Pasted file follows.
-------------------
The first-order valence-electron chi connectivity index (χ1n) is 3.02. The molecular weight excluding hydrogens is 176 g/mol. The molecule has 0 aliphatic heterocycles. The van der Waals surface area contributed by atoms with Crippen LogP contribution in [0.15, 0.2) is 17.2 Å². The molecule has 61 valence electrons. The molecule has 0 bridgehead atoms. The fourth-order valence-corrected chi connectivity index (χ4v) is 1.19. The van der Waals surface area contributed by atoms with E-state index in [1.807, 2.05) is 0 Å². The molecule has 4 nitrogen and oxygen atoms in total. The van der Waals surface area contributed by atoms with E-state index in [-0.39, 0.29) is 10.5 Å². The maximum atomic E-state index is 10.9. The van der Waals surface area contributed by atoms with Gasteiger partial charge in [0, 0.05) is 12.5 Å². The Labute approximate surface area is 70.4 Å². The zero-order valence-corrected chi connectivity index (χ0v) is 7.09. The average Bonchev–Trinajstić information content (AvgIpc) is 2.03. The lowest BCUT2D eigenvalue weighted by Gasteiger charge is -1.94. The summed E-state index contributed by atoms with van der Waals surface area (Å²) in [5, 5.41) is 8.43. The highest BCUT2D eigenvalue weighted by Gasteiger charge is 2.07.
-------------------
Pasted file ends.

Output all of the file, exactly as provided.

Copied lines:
The first-order valence-electron chi connectivity index (χ1n) is 3.02. The molecular weight excluding hydrogens is 176 g/mol. The molecule has 0 aliphatic heterocycles. The van der Waals surface area contributed by atoms with Crippen LogP contribution in [0.15, 0.2) is 17.2 Å². The molecule has 61 valence electrons. The molecule has 0 bridgehead atoms. The fourth-order valence-corrected chi connectivity index (χ4v) is 1.19. The van der Waals surface area contributed by atoms with E-state index in [1.807, 2.05) is 0 Å². The molecule has 4 nitrogen and oxygen atoms in total. The van der Waals surface area contributed by atoms with E-state index in [-0.39, 0.29) is 10.5 Å². The maximum atomic E-state index is 10.9. The van der Waals surface area contributed by atoms with Gasteiger partial charge in [0, 0.05) is 12.5 Å². The Labute approximate surface area is 70.4 Å². The zero-order valence-corrected chi connectivity index (χ0v) is 7.09. The average Bonchev–Trinajstić information content (AvgIpc) is 2.03. The lowest BCUT2D eigenvalue weighted by Gasteiger charge is -1.94. The summed E-state index contributed by atoms with van der Waals surface area (Å²) in [5, 5.41) is 8.43. The highest BCUT2D eigenvalue weighted by Gasteiger charge is 2.07.